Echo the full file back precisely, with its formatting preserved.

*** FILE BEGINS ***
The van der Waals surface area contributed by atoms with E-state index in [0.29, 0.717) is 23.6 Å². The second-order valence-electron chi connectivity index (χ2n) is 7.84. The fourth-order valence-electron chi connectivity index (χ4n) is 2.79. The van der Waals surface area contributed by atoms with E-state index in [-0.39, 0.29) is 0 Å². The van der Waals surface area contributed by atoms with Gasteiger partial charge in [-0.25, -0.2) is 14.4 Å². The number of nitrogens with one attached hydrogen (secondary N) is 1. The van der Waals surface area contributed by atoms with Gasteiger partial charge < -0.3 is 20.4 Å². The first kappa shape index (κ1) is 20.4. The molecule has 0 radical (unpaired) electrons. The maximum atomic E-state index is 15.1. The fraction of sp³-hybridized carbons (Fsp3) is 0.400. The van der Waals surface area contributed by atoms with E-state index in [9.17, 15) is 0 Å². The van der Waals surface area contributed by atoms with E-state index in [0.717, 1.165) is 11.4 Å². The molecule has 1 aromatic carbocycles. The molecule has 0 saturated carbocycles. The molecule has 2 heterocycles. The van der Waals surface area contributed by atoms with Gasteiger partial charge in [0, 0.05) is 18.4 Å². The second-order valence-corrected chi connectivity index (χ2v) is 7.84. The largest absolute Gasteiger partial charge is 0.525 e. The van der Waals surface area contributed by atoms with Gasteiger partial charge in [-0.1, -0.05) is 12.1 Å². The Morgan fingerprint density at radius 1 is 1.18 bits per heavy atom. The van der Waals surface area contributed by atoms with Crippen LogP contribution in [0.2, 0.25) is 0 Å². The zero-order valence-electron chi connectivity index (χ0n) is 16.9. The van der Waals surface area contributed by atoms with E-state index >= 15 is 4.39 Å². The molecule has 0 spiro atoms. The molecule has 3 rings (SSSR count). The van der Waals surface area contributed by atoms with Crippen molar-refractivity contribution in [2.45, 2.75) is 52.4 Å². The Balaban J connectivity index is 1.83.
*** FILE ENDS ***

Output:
The van der Waals surface area contributed by atoms with E-state index in [0.29, 0.717) is 23.6 Å². The second-order valence-electron chi connectivity index (χ2n) is 7.84. The fourth-order valence-electron chi connectivity index (χ4n) is 2.79. The van der Waals surface area contributed by atoms with E-state index in [-0.39, 0.29) is 0 Å². The van der Waals surface area contributed by atoms with Gasteiger partial charge in [-0.25, -0.2) is 14.4 Å². The number of nitrogens with one attached hydrogen (secondary N) is 1. The van der Waals surface area contributed by atoms with Gasteiger partial charge < -0.3 is 20.4 Å². The first kappa shape index (κ1) is 20.4. The molecule has 0 radical (unpaired) electrons. The maximum atomic E-state index is 15.1. The fraction of sp³-hybridized carbons (Fsp3) is 0.400. The van der Waals surface area contributed by atoms with E-state index in [9.17, 15) is 0 Å². The van der Waals surface area contributed by atoms with E-state index in [0.717, 1.165) is 11.4 Å². The molecule has 1 aromatic carbocycles. The molecule has 0 saturated carbocycles. The molecule has 2 heterocycles. The van der Waals surface area contributed by atoms with Gasteiger partial charge in [0, 0.05) is 18.4 Å². The second-order valence-corrected chi connectivity index (χ2v) is 7.84. The largest absolute Gasteiger partial charge is 0.525 e. The van der Waals surface area contributed by atoms with Gasteiger partial charge in [-0.1, -0.05) is 12.1 Å². The Morgan fingerprint density at radius 1 is 1.18 bits per heavy atom. The van der Waals surface area contributed by atoms with Crippen LogP contribution in [0.2, 0.25) is 0 Å². The zero-order valence-electron chi connectivity index (χ0n) is 16.9. The van der Waals surface area contributed by atoms with E-state index >= 15 is 4.39 Å². The molecule has 0 spiro atoms. The molecule has 3 rings (SSSR count). The van der Waals surface area contributed by atoms with Crippen molar-refractivity contribution in [2.45, 2.75) is 52.4 Å². The Balaban J connectivity index is 1.83.